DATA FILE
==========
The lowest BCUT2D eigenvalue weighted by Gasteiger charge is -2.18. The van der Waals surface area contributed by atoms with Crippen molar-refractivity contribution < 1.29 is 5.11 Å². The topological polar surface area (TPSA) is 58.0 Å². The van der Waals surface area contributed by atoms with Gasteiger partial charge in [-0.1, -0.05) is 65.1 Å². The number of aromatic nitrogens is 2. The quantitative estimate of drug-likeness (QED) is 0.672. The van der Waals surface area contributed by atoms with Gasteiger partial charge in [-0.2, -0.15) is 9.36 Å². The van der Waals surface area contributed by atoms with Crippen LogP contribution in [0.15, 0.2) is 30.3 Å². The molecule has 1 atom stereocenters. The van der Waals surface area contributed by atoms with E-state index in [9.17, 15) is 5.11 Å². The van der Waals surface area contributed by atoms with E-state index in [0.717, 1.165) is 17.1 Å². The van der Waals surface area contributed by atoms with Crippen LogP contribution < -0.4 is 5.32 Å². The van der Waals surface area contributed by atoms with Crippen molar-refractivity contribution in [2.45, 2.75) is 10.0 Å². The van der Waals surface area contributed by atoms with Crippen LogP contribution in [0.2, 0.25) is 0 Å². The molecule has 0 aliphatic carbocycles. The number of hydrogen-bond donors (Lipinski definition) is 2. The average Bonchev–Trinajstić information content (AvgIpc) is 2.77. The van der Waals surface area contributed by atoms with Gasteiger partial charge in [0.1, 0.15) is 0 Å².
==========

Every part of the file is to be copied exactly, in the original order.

The lowest BCUT2D eigenvalue weighted by Gasteiger charge is -2.18. The van der Waals surface area contributed by atoms with Crippen molar-refractivity contribution < 1.29 is 5.11 Å². The topological polar surface area (TPSA) is 58.0 Å². The van der Waals surface area contributed by atoms with Gasteiger partial charge in [-0.1, -0.05) is 65.1 Å². The number of aromatic nitrogens is 2. The quantitative estimate of drug-likeness (QED) is 0.672. The van der Waals surface area contributed by atoms with Gasteiger partial charge in [-0.2, -0.15) is 9.36 Å². The van der Waals surface area contributed by atoms with Crippen LogP contribution in [0.15, 0.2) is 30.3 Å². The molecule has 1 atom stereocenters. The van der Waals surface area contributed by atoms with E-state index in [9.17, 15) is 5.11 Å². The van der Waals surface area contributed by atoms with E-state index in [0.717, 1.165) is 17.1 Å². The van der Waals surface area contributed by atoms with Crippen LogP contribution < -0.4 is 5.32 Å². The van der Waals surface area contributed by atoms with Crippen molar-refractivity contribution in [2.45, 2.75) is 10.0 Å². The van der Waals surface area contributed by atoms with Crippen LogP contribution in [0.2, 0.25) is 0 Å². The molecule has 0 aliphatic carbocycles. The number of hydrogen-bond donors (Lipinski definition) is 2. The average Bonchev–Trinajstić information content (AvgIpc) is 2.77. The van der Waals surface area contributed by atoms with Gasteiger partial charge in [0.1, 0.15) is 0 Å².